How to Fall-Proof Your Home When Grandma & Grandpa Come to Visit

Learn more about home safety and care when you contact a BrightStar Care location near you. Call 866-618-7827 or visit

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By Sharon Roth Maguire, MS, RN, GNP-BC
Chief Clinical Quality Officer, BrightStar Care

BrightStar Care caregiver assisting client going up the stairs.

Elderly people suffer 29 million falls annually in the United States. When a frail older person falls, they’re more likely than a younger person to suffer severe injuries, such as broken bones or concussions.

As a geriatric nurse practitioner, I have seen firsthand that falls are among the worst things that can happen to older adults. Falls are the No. 1 cause of injury-related death for people 65 and older. Falls that result in hip fracture, for example, can lead to loss of independence, serious health complications, or death.

I don’t want to scare you if the seniors in your life are active and independent. But fall risk is vital to consider as your loved ones age and their risk for fall-related injuries increases.

Why are seniors at high risk for falls?

So many physical factors work against us as we age. Our muscles become weaker, our joints become stiff and painful with arthritis, and our ligaments become shorter and stiffer, impairing how we walk.

Other coexisting conditions increase the risk of falls, including:

Hip fractures are among the most serious injuries an elderly person can sustain after a fall – they face a 20 percent risk of dying within a year after the injury. And 20 to 30 percent of elderly people who fall never regain their full mobility or quality of life. Once an elderly person falls, they’re at greater risk for suffering another fall in the future.

3 tips to reduce the risk of falls for seniors

When BrightStar Care starts to care for a new client, our Registered Nurse Director of Nursing conducts a comprehensive health and wellness evaluation to determine lifestyle, medical, and environmental factors that may put their health at risk. A fall-risk assessment is part of this process.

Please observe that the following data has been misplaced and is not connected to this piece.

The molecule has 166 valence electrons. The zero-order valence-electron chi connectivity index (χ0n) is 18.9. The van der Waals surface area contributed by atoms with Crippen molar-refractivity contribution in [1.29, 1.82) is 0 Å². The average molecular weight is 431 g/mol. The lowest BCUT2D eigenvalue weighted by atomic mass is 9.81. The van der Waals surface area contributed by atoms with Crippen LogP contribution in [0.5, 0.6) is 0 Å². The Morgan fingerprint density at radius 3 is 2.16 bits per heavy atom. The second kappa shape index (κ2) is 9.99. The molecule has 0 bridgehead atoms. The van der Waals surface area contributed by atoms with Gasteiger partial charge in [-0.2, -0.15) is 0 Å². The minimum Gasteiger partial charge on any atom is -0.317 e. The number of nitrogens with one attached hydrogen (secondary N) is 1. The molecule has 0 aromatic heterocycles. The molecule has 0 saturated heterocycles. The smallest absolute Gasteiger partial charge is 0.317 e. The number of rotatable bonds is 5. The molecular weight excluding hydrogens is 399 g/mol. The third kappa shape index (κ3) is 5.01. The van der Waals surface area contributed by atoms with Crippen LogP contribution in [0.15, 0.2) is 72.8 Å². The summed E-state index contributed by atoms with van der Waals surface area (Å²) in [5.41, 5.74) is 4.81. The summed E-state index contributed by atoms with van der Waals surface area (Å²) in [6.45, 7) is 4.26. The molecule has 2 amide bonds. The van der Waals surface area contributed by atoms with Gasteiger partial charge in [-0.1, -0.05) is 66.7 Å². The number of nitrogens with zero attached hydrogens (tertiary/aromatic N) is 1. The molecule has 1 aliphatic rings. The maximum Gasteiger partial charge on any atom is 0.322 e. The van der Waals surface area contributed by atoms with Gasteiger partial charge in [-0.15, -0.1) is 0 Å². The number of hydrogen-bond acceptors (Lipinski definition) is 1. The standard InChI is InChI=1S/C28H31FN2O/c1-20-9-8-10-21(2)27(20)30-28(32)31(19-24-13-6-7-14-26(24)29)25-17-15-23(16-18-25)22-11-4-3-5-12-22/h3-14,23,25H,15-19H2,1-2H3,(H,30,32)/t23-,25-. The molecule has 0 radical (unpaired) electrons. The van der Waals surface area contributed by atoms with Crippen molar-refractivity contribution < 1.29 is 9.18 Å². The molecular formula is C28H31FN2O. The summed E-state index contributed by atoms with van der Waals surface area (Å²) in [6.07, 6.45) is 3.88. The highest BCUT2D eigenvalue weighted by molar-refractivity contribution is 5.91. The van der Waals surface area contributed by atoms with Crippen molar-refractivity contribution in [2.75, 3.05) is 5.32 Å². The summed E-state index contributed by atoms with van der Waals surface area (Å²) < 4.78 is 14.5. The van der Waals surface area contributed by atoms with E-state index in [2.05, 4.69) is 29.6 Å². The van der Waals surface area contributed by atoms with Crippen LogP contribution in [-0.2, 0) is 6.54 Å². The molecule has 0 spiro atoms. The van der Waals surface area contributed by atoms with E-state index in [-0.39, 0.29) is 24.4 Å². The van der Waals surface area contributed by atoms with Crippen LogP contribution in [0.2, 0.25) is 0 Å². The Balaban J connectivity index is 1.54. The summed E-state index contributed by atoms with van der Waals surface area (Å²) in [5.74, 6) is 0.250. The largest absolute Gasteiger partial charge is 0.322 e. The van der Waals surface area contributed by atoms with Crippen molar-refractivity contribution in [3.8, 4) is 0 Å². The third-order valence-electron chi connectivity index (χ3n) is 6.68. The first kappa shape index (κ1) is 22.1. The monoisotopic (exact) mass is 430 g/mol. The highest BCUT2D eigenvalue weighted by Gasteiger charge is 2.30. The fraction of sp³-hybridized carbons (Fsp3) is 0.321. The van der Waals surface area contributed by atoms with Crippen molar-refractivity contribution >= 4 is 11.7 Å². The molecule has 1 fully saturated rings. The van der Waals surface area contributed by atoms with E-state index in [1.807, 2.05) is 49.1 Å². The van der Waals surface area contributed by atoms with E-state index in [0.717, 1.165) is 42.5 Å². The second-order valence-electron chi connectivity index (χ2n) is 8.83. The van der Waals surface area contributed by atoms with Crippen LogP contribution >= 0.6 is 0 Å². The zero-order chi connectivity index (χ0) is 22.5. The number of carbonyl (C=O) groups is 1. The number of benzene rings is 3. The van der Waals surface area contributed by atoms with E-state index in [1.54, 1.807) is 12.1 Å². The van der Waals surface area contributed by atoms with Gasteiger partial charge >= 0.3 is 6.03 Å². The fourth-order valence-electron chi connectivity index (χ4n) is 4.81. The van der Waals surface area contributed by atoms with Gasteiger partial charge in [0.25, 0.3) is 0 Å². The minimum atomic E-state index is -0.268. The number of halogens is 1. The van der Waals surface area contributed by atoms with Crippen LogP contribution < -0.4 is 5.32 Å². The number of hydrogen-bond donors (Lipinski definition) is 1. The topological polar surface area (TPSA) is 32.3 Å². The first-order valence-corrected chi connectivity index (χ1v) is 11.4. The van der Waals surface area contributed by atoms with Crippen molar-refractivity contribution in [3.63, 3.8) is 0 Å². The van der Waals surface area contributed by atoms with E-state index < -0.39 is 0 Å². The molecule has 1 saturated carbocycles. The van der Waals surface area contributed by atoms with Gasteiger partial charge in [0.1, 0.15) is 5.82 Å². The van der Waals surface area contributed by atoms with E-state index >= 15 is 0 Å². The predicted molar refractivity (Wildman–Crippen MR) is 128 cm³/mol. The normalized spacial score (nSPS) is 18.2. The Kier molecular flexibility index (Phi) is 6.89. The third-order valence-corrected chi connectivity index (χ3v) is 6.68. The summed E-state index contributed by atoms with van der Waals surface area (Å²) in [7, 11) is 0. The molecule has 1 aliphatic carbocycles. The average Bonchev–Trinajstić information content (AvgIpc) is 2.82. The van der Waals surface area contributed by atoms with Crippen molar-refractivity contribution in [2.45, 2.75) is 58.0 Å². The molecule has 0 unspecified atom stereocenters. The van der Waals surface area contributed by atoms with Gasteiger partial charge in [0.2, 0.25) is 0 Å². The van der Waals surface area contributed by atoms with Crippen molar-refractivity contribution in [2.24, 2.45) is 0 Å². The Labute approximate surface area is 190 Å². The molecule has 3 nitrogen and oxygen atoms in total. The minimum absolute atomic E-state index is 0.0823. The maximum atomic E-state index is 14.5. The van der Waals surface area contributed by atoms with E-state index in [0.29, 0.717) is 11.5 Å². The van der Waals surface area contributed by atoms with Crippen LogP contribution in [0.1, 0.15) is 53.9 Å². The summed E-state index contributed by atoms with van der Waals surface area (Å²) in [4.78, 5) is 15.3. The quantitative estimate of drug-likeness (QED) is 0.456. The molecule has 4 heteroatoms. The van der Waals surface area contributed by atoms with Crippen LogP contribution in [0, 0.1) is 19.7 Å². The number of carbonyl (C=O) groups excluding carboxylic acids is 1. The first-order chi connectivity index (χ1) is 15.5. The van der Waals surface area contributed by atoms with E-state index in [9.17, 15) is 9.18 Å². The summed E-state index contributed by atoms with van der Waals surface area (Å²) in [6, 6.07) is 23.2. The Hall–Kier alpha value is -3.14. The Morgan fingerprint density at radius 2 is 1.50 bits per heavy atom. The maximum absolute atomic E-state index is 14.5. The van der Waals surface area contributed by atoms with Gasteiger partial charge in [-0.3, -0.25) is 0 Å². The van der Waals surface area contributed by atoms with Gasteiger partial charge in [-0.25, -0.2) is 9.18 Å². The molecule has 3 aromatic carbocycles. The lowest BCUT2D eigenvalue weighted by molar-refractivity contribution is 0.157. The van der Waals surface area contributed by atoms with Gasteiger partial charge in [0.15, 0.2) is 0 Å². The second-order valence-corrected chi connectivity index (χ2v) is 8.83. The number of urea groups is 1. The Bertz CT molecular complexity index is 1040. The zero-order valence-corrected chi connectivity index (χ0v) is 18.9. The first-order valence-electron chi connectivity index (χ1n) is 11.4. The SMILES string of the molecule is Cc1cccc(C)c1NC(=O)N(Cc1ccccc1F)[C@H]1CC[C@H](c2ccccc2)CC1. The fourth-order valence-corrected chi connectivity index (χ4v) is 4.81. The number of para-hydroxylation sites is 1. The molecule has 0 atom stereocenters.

We weave risks into their personal care plan so nurses and family caregivers know what they need to focus on to keep the client safe from falls at home. Often, these reviews point to three main areas of risk: home safety, medications, and mindfulness.

1. Optimize your loved one’s home

Household items and fixtures that may seem harmless to you and me can be d Read Original Article

Amelia Williams, RN for BrightStar Care of South West Fort Worth / Burleson, TXIn honor of National Nurses Week (May 6 – 12, 2017), we want to introduce you to BrightStar Care Registered Nurse Amelia Williams. She started with BrightStar Care as a Certified Nursing Assistant (CNA), and with the support of her family and her BrightStar Care mentor went back to school to become a Registered Nurse.

For Amelia Williams, being a nurse means more than the day-to-day care. “It’s about creating relationships and getting that one-on-one experience, that time to hear their stories.” Amelia started with BrightStar Care of South West Fort Worth / Burleson (Texas) in 2012 as a CNA, and then went back to school to become a Registered Nurse.

A Life’s Passion At Work

“When I was a teenager, my grandparents had dementia,” said Amelia. “We have a really big family, so all the aunts would take turns taking care of them. When it was my mom’s turn, I would go with her and help with anything from meal prep to showering. I just remember thinking, ‘Wow, this is something I’m good at!’ And just ever since then I knew that healthcare was what I would go into.”